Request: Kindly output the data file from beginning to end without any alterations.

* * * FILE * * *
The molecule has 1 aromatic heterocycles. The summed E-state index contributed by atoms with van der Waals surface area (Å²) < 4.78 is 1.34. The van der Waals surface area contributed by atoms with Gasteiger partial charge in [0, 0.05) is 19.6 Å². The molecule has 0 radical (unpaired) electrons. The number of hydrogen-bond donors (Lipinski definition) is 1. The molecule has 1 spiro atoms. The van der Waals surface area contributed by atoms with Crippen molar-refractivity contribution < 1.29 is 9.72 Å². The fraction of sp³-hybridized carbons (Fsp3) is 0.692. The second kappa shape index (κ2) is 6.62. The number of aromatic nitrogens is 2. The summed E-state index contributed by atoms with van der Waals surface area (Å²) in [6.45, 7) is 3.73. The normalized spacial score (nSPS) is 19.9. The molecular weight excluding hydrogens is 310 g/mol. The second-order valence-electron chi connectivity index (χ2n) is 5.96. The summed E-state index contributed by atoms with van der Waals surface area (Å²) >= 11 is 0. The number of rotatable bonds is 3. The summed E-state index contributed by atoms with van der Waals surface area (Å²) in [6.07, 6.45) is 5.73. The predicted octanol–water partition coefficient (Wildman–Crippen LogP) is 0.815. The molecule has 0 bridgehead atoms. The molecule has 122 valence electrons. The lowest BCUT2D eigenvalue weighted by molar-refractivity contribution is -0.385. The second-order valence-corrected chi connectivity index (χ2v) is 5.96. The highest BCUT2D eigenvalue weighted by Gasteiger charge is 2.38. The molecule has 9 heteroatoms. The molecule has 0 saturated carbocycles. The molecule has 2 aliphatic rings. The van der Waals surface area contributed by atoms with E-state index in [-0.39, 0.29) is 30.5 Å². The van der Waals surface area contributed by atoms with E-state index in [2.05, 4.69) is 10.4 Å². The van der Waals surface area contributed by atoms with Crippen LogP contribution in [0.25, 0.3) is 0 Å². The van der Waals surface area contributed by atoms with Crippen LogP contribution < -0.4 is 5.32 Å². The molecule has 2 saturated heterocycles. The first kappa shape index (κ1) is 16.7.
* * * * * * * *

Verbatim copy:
The molecule has 1 aromatic heterocycles. The summed E-state index contributed by atoms with van der Waals surface area (Å²) < 4.78 is 1.34. The van der Waals surface area contributed by atoms with Gasteiger partial charge in [0, 0.05) is 19.6 Å². The molecule has 0 radical (unpaired) electrons. The number of hydrogen-bond donors (Lipinski definition) is 1. The molecule has 1 spiro atoms. The van der Waals surface area contributed by atoms with Crippen molar-refractivity contribution < 1.29 is 9.72 Å². The fraction of sp³-hybridized carbons (Fsp3) is 0.692. The second kappa shape index (κ2) is 6.62. The number of aromatic nitrogens is 2. The summed E-state index contributed by atoms with van der Waals surface area (Å²) in [6.45, 7) is 3.73. The normalized spacial score (nSPS) is 19.9. The molecular weight excluding hydrogens is 310 g/mol. The second-order valence-electron chi connectivity index (χ2n) is 5.96. The summed E-state index contributed by atoms with van der Waals surface area (Å²) >= 11 is 0. The number of rotatable bonds is 3. The summed E-state index contributed by atoms with van der Waals surface area (Å²) in [6.07, 6.45) is 5.73. The predicted octanol–water partition coefficient (Wildman–Crippen LogP) is 0.815. The molecule has 0 bridgehead atoms. The molecule has 122 valence electrons. The lowest BCUT2D eigenvalue weighted by molar-refractivity contribution is -0.385. The second-order valence-corrected chi connectivity index (χ2v) is 5.96. The highest BCUT2D eigenvalue weighted by Gasteiger charge is 2.38. The molecule has 9 heteroatoms. The molecule has 0 saturated carbocycles. The molecule has 2 aliphatic rings. The van der Waals surface area contributed by atoms with E-state index in [-0.39, 0.29) is 30.5 Å². The van der Waals surface area contributed by atoms with E-state index in [2.05, 4.69) is 10.4 Å². The van der Waals surface area contributed by atoms with Crippen LogP contribution in [0.25, 0.3) is 0 Å². The van der Waals surface area contributed by atoms with Crippen LogP contribution < -0.4 is 5.32 Å². The molecule has 2 saturated heterocycles. The first kappa shape index (κ1) is 16.7.